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On August 16th, the beloved Queen of Soul passed away after a long battle with pancreatic cancer. She left behind an estate of reportedly $80 million and four adult sons—one of whom has special needs.

Unfortunately, Aretha Franklin joins the roster of celebrities, like Prince, who failed to leave behind an estate plan. However, Franklin and Prince are not alone; in fact, they help make up the 60% of American adults that do not have a Will or Living Trust. And as much as 70% of African-Americans do not have a Will or Living Trust in place, according to Black Enterprise. Caring.com reports that the main reason for this is simply not getting around to doing it.

Nonetheless, the issue that a lack of estate planning creates is not so much the valuation of those assets; rather, it is the mess that may potentially unfold—especially with an estate as big as Franklin’s. Beyond the reality of family drama that may ensue, the mistake of not planning can be costly. Even more unfortunate is that the burden of this all falls on the shoulders of Franklin’s sons, who are her natural heirs under Michigan’s intestacy laws.

Reports indicate that Franklin’s sons opened up a probate to begin the process of administering her estimated $80 million estate. But one of the biggest problems with probate is the very public nature of the case itself. Where a Living Trust affords the Grantor (i.e. the person who creates the Trust) a great deal of privacy, probate does not. Imagine millions of people finding out the ins-and-outs of your personal finances—or even how much you stand to inherit!

Moreover, the size of an estate is one of the main factors that is determinative of the type of administration that can be done—which in turn affects the length of the entire case (and effectively, the cost). In Florida, an estate as big as Franklin’s would require a formal administration, which can take more than two years to be completely administered. Take for example, Prince: he died back in 2016 with an estate worth $200 million—but his family has yet to receive any of it, as there is disagreement between the Executor of his estate (Comerica Bank and Trust) and the IRS as to how the estate is to be divided. Or, take Bob Marley, for instance: he died back in 1981 without a Will, and nearly four decades and many-a-court-battles (in three different countries) later, his family and others continue to fight over the estate to this day.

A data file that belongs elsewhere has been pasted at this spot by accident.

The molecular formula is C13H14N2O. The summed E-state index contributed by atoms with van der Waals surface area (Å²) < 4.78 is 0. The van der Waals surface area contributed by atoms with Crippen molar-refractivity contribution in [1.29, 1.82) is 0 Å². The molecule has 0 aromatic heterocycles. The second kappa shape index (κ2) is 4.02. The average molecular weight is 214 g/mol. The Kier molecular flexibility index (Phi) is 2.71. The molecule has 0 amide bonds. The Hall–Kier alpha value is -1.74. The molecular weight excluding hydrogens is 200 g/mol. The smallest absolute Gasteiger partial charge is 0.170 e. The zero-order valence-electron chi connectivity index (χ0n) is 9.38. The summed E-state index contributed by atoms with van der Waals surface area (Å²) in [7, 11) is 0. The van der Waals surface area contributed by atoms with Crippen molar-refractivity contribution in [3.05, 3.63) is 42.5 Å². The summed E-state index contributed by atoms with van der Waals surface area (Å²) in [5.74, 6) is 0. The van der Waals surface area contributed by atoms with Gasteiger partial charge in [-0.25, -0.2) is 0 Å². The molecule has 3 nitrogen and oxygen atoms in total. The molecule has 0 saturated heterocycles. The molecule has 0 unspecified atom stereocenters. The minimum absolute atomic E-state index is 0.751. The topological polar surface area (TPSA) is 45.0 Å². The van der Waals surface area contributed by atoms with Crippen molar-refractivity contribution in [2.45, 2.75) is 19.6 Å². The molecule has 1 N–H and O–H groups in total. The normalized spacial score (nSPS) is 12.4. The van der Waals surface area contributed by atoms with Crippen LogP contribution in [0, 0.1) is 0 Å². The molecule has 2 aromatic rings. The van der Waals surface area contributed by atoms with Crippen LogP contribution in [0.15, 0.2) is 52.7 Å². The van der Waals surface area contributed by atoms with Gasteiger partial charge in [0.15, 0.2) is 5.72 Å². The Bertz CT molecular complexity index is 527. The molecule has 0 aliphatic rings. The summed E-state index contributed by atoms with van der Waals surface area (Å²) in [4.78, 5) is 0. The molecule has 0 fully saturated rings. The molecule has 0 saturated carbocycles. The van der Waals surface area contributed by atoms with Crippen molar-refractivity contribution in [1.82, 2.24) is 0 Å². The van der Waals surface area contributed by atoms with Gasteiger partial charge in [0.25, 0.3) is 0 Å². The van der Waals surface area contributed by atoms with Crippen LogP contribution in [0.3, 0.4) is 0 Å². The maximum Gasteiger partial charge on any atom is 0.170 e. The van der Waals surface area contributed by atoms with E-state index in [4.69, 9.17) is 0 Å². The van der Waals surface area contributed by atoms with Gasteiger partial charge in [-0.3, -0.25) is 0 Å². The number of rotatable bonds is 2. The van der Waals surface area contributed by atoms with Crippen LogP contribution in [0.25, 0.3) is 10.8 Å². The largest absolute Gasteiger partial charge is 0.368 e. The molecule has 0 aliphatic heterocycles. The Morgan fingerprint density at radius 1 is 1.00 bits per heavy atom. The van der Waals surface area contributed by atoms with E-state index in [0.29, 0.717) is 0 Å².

To add further insult to injury, probate is costly. In the United States, Americans spend close to $2 billion annually on probate costs—more than half of which is paid in attorney’s fees. This is not inclusive of the taxes that must be paid on the estate. Uncle Sam currently applies a whopping 40% tax rate on estate’s of over $11.8 million (unless those assets are left to charity, of course.) This means that the IRS could receive $27.5 million from Franklin’s estate. And to make matters worse, Uncle Sam can take another bite of her estate when her children pass away.

Additionally, Franklin’s mistake of not planning can end up costing her son, Clarence, who has special needs, to lose any government benefits, such as Medicaid and Supplemental Security Income. Such programs limit recipients from earning more than $1,180 per month in income in addition to having more than $2,000 in assets. Once a person surpasses this threshold, he/she will no longer be entitled to receive financial assistance. Had Franklin set up a Living Trust, Clarence’s benefits would not be jeopardized, as anything he stands to inherit would have been put in a special needs trust. These types of trusts, which are not subject to probate, allow disability recipients to continue getting benefits while still being able to receive distributions from his/her inheritance.

It may be years before we find out what ultimately happens with the Queen’s estate. And while it is natural for us to refuse to face our mortality, it is best to plan for the sake of your loved ones and your hard-earned money—especially if you want to ensure that they receive the inheritances you intended.

Ms. Franklin, we will say a little prayer for you…